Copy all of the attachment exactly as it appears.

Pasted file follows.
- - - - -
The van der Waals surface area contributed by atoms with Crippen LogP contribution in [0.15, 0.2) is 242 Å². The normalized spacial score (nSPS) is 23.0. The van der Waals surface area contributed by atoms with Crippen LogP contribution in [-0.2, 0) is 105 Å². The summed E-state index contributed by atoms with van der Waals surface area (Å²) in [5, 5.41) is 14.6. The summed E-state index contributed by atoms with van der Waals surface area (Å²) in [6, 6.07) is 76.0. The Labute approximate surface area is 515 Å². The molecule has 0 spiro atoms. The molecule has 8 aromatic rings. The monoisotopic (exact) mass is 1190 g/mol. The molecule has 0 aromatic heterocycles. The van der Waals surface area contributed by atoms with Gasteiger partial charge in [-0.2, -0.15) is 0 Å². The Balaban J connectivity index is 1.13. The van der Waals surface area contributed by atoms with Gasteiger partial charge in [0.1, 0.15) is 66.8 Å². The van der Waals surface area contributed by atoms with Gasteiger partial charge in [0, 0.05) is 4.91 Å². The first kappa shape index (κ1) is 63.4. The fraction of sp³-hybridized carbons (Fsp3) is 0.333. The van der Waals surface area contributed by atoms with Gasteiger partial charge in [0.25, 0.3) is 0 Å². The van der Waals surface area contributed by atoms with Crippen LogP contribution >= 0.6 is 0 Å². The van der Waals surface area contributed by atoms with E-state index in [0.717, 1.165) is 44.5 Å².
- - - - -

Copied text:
The van der Waals surface area contributed by atoms with Crippen LogP contribution in [0.15, 0.2) is 242 Å². The normalized spacial score (nSPS) is 23.0. The van der Waals surface area contributed by atoms with Crippen LogP contribution in [-0.2, 0) is 105 Å². The summed E-state index contributed by atoms with van der Waals surface area (Å²) in [5, 5.41) is 14.6. The summed E-state index contributed by atoms with van der Waals surface area (Å²) in [6, 6.07) is 76.0. The Labute approximate surface area is 515 Å². The molecule has 0 spiro atoms. The molecule has 8 aromatic rings. The monoisotopic (exact) mass is 1190 g/mol. The molecule has 0 aromatic heterocycles. The van der Waals surface area contributed by atoms with Gasteiger partial charge in [-0.2, -0.15) is 0 Å². The Balaban J connectivity index is 1.13. The van der Waals surface area contributed by atoms with Gasteiger partial charge in [0.1, 0.15) is 66.8 Å². The van der Waals surface area contributed by atoms with Gasteiger partial charge in [0, 0.05) is 4.91 Å². The first kappa shape index (κ1) is 63.4. The fraction of sp³-hybridized carbons (Fsp3) is 0.333. The van der Waals surface area contributed by atoms with Gasteiger partial charge in [0.25, 0.3) is 0 Å². The van der Waals surface area contributed by atoms with Crippen LogP contribution >= 0.6 is 0 Å². The van der Waals surface area contributed by atoms with E-state index in [0.717, 1.165) is 44.5 Å².